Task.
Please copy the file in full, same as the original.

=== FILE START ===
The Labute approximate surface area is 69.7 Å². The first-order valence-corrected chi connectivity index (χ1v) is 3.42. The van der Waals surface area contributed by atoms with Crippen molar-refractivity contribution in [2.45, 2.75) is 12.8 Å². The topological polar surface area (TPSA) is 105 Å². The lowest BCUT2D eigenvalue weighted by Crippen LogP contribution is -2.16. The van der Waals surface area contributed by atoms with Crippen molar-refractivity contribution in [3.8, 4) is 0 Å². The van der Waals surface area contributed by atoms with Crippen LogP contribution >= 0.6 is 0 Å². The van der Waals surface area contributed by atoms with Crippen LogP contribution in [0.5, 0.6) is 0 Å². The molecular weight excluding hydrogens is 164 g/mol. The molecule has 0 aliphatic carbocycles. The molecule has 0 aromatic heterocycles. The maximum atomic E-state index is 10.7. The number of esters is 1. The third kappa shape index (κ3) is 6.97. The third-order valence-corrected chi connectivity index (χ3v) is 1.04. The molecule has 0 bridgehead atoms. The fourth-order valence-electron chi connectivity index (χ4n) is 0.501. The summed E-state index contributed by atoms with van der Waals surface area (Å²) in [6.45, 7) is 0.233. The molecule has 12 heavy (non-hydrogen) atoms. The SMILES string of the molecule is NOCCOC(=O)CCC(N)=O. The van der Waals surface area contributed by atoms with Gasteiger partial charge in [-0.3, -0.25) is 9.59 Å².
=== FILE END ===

The Labute approximate surface area is 69.7 Å². The first-order valence-corrected chi connectivity index (χ1v) is 3.42. The van der Waals surface area contributed by atoms with Crippen molar-refractivity contribution in [2.45, 2.75) is 12.8 Å². The topological polar surface area (TPSA) is 105 Å². The lowest BCUT2D eigenvalue weighted by Crippen LogP contribution is -2.16. The van der Waals surface area contributed by atoms with Crippen molar-refractivity contribution in [3.8, 4) is 0 Å². The van der Waals surface area contributed by atoms with Crippen LogP contribution >= 0.6 is 0 Å². The van der Waals surface area contributed by atoms with Crippen LogP contribution in [0.5, 0.6) is 0 Å². The molecular weight excluding hydrogens is 164 g/mol. The molecule has 0 aliphatic carbocycles. The molecule has 0 aromatic heterocycles. The maximum atomic E-state index is 10.7. The number of esters is 1. The third kappa shape index (κ3) is 6.97. The third-order valence-corrected chi connectivity index (χ3v) is 1.04. The molecule has 0 bridgehead atoms. The fourth-order valence-electron chi connectivity index (χ4n) is 0.501. The summed E-state index contributed by atoms with van der Waals surface area (Å²) in [6.45, 7) is 0.233. The molecule has 12 heavy (non-hydrogen) atoms. The SMILES string of the molecule is NOCCOC(=O)CCC(N)=O. The van der Waals surface area contributed by atoms with Gasteiger partial charge in [-0.3, -0.25) is 9.59 Å².